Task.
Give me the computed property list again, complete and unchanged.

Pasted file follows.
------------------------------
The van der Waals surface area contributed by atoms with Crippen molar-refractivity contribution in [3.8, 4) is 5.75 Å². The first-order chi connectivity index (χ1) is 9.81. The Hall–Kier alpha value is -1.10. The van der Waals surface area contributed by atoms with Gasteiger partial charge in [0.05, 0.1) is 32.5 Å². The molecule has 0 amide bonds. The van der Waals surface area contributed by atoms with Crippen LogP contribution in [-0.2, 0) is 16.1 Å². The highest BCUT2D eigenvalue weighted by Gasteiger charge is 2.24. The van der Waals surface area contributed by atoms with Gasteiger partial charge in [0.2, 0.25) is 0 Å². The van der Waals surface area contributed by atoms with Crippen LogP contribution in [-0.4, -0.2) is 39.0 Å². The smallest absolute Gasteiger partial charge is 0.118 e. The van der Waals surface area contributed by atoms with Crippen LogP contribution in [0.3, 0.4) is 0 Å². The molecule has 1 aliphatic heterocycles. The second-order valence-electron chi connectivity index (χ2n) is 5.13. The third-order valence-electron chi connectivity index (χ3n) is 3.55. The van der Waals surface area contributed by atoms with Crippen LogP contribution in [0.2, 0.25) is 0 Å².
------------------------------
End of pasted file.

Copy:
The van der Waals surface area contributed by atoms with Crippen molar-refractivity contribution in [3.8, 4) is 5.75 Å². The first-order chi connectivity index (χ1) is 9.81. The Hall–Kier alpha value is -1.10. The van der Waals surface area contributed by atoms with Gasteiger partial charge in [0.05, 0.1) is 32.5 Å². The molecule has 0 amide bonds. The van der Waals surface area contributed by atoms with Crippen LogP contribution in [-0.2, 0) is 16.1 Å². The highest BCUT2D eigenvalue weighted by Gasteiger charge is 2.24. The van der Waals surface area contributed by atoms with Gasteiger partial charge in [0.2, 0.25) is 0 Å². The van der Waals surface area contributed by atoms with Crippen LogP contribution in [-0.4, -0.2) is 39.0 Å². The smallest absolute Gasteiger partial charge is 0.118 e. The van der Waals surface area contributed by atoms with Crippen LogP contribution in [0.3, 0.4) is 0 Å². The molecule has 1 aliphatic heterocycles. The second-order valence-electron chi connectivity index (χ2n) is 5.13. The third-order valence-electron chi connectivity index (χ3n) is 3.55. The van der Waals surface area contributed by atoms with Crippen LogP contribution in [0.2, 0.25) is 0 Å².